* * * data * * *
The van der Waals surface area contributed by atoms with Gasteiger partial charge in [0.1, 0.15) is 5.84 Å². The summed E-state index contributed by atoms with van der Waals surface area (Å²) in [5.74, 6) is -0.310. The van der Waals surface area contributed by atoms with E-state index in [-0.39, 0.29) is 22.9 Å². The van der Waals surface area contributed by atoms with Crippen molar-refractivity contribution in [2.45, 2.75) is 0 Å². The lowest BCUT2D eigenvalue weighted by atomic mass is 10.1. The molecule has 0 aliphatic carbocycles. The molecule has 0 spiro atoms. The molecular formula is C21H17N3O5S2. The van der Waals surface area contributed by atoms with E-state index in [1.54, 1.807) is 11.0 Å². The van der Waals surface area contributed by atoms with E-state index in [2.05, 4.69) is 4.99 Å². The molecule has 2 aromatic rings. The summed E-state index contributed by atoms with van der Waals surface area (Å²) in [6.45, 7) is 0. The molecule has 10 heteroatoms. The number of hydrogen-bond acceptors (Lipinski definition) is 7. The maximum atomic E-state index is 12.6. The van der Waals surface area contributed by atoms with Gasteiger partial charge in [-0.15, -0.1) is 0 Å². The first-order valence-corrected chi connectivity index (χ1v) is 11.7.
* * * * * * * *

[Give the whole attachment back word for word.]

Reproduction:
The van der Waals surface area contributed by atoms with Gasteiger partial charge in [0.1, 0.15) is 5.84 Å². The summed E-state index contributed by atoms with van der Waals surface area (Å²) in [5.74, 6) is -0.310. The van der Waals surface area contributed by atoms with E-state index in [-0.39, 0.29) is 22.9 Å². The van der Waals surface area contributed by atoms with Crippen molar-refractivity contribution in [2.45, 2.75) is 0 Å². The lowest BCUT2D eigenvalue weighted by atomic mass is 10.1. The molecule has 0 aliphatic carbocycles. The molecule has 0 spiro atoms. The molecular formula is C21H17N3O5S2. The van der Waals surface area contributed by atoms with E-state index in [1.54, 1.807) is 11.0 Å². The van der Waals surface area contributed by atoms with E-state index in [2.05, 4.69) is 4.99 Å². The molecule has 2 aromatic rings. The summed E-state index contributed by atoms with van der Waals surface area (Å²) in [6.45, 7) is 0. The molecule has 10 heteroatoms. The number of hydrogen-bond acceptors (Lipinski definition) is 7. The maximum atomic E-state index is 12.6. The van der Waals surface area contributed by atoms with Gasteiger partial charge in [-0.15, -0.1) is 0 Å². The first-order valence-corrected chi connectivity index (χ1v) is 11.7.